On June 14th, the House Appropriations Committee marked up an appropriations bill proposing cuts which would include cutting fruit and vegetable benefits for more than five million WIC participants. This cut would result in a 56% decrease in benefits for children and a 70% decrease for adults in 2024. The proposal to cut funds from the 2024 Agriculture, Rural Development, Food and Drug Administration appropriations bill could further exacerbate food insecurity and further harm individuals at risk.
The National WIC Association reported these proposed federal budget cuts alongside statistics which reveal their potentially devastating impact. For example, WIC has experienced a 12% increase in child participation since 2020 and is expected to serve 6.4 million women, infants and children next year. This means that there is currently not enough funding as is to serve the influx in participants for the next fiscal year, even prior to the proposed budget cuts.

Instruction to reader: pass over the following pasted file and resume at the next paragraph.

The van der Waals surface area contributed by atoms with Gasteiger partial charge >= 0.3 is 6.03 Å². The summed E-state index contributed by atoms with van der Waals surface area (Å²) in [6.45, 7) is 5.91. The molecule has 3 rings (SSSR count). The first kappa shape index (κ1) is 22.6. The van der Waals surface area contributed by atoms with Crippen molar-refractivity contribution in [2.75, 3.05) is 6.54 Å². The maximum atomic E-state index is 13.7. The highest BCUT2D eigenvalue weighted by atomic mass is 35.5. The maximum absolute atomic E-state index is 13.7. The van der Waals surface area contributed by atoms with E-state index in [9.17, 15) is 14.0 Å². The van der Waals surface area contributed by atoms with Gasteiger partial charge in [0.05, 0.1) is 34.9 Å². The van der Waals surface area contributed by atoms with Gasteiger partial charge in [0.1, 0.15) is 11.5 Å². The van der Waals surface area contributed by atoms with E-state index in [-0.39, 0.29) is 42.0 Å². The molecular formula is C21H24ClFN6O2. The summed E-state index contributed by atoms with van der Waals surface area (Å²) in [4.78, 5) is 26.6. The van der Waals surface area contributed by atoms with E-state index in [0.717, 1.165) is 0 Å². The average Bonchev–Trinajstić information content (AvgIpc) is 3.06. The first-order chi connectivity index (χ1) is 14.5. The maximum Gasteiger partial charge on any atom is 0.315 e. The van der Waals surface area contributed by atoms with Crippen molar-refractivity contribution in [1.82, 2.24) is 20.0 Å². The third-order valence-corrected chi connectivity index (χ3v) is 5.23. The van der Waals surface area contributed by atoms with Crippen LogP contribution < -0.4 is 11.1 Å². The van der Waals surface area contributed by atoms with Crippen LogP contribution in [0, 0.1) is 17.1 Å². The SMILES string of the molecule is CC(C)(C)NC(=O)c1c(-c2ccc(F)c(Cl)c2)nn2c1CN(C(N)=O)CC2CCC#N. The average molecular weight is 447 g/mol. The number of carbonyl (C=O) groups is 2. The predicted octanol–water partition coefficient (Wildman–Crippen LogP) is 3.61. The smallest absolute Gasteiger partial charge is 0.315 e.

In their newest online petition, the National WIC Association writes that WIC has had bipartisan support for decades, providing it with funding to serve its participants, and if Congress fails to increase the investment for next year, WIC could be in danger of similar waitlists experienced in the 90s. (In the almost-decade between 1988 and 1997, WIC participation grew 106%, peaking at 7.41 million participants served in 1997). However, if Congress cuts funding for WIC, not only will there be waitlists, but millions of women and children will be without the needed benefits of WIC.
Through my research, I’ve realized just how many avenues there are through which we can educate ourselves and others about WIC access and eligibility. From conversations with mothers and local community workers, it became clear to me that education about the existence and services of the program was a critical component in the process of enrolling in WIC and getting connected with community workers assisting in the process. Because lawmakers and public servants are constantly updating laws, bills, budgets and resources, it is important to read and to share what is most accurate and up-to-date.